Learn about the 38 million imported wine drinkers in China
The number of consumers drinking imported wine in China has almost doubled in the past 3 years to 38 million, according to estimates based on Wine Intelligence’s new calibration study* of the Chinese wine market, details of which are contained within our new China Wine Market Landscape Report 2014, published last week.
Our initial 2011 estimate of 18-19 million Chinese consumers drinking imported wine at least twice a year took some in the industry by surprise. There was a general consensus that the number should be a lot higher, given the size of the country and its rapid economic advancement. The subsequent bubble (now burst) in wine sales to China appears to support the rationale that, until quite recently, imported wine has been confined to a relatively rarified world. This world can best be described as purchasers spending other people’s money (corporate expense account or taxpayers’) on expensive products (often worth more than an urban professional’s median weekly earnings per bottle) which may or may not ever get consumed (they become mantelpiece ornaments).
As we look at the Chinese wine category in 2014, a lot is changing, and quite rapidly. The corporate / government expense account purchase has dwindled rapidly in importance, leaving a number of distributors nursing significant losses on overpriced stock. However, at the same time the rising generation of educated urban Chinese – mainly in their 20s and early 30s, appear to have connected with the idea of wine as a lifestyle product to demonstrate sophistication and enjoy instead of beer, tea or baiju.
It is this younger group, predominantly living in Tier 1 cities such as Shanghai and Guangzhou, but increasingly found in vibrant, growing Tier 2 cities such as Shenzhen, Hangzhou, Shenyang and a slew of other cities with 500,000 – 1 million inhabitants (especially in the south of the country) which are contributing to the growing population.
The wine category they are coming into is far different from the one of 3-4 years ago. The range on offer has expanded dramatically, and a good supermarket now has a much more diverse offer in terms of price, style and origin. The dramatic rise of e-commerce in China has also helped: 47% of Chinese imported wine drinkers say they bought wine via the internet in the past 6 months.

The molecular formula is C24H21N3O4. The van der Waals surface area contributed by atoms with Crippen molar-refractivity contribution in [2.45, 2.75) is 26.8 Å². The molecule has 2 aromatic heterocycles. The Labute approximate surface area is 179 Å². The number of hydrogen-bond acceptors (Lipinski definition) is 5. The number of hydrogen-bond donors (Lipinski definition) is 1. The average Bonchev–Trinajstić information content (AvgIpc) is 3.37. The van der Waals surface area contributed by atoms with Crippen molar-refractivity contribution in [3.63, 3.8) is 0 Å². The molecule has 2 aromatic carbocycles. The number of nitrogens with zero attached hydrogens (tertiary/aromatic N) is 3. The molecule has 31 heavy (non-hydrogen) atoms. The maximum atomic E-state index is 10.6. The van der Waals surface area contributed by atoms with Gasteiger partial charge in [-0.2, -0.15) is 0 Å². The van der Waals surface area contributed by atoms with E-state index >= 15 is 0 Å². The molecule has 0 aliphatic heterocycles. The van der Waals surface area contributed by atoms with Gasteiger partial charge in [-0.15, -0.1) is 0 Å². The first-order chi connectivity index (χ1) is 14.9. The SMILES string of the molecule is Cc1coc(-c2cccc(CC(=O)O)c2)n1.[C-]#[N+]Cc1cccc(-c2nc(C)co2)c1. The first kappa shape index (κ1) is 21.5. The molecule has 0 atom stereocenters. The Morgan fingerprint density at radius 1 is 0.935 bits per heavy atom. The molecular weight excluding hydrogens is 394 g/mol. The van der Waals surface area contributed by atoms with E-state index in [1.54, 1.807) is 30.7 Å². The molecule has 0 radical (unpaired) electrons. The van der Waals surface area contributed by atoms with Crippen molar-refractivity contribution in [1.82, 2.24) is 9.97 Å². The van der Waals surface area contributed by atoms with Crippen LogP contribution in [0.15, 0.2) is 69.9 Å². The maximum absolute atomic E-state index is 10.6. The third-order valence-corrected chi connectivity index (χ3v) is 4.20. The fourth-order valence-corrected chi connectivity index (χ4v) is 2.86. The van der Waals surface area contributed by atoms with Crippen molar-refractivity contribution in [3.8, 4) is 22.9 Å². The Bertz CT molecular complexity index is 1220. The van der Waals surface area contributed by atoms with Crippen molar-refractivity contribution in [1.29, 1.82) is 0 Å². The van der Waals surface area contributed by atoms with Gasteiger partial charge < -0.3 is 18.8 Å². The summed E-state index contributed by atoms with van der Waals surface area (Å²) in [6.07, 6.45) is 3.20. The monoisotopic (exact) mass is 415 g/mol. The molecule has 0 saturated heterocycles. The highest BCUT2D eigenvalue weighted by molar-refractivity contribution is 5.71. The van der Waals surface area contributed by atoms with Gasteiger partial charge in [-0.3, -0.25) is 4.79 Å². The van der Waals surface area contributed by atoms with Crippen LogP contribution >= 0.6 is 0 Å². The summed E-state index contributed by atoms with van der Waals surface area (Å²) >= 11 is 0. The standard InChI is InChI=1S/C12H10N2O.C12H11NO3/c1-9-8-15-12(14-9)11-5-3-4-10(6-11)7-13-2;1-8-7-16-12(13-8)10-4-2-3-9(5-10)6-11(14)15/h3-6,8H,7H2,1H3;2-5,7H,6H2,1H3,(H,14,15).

In general prices of imported wines have been falling. Sometimes this is because of favourable bilateral trade deals which cut some of the excise duties, in other cases because costs have been squeezed out of the system by buying and shipping bulk and in a few cases because financially-strapped distributors have been desperate to shift unsold stock which was generally overpriced in the first place. The upshot is that many imported brands are now available for RMB 50-100 (GBP 5-10; USD 8.50 – 17), and some such as this Don Simon wine from Spain (pictured), which I saw on sale in a Beijing Wal-Mart a couple of weeks ago for under RMB30. At this level imports are competing directly, for the first time, with local mainstream brands like Great Wall and Changyu.
For about two years now we have been talking about China moving to “Wine Market 2.0”, which promised a more broad-based, diverse and sustainable business model for imported brand owners, driven by the huge growth in disposable income among urban upper middle classes. While it hardly ranked as an outrageous prophecy, the proof of such predictions is often frustratingly slow in coming.
Now that it looks like the market is undergoing this fundamental evolution, it throws up as many problems as opportunities for ambitious brand owners. How will businesses make good returns if prices are falling? How do we reach these new consumers effectively? What should our distribution strategy be? Some of the answers (we hope) may be found in the two latest China Market Reports: China Wine Market Landscape Report 2014 & China Internet and Social Media Report 2014. Download PDF report brochure of these two reports or get in touch with me today to talk about your interests.
*The Wine Intelligence 2014 China calibration study was conducted through internet research (n=935) and mobile research (n=726) with Chinese adults in Beijing, Shanghai, Guangzhou, Shenzhen, Hangzhou, Chengdu, Shenyang, Wuhan and Chongqing between March and April 2014.
Author: Rui Su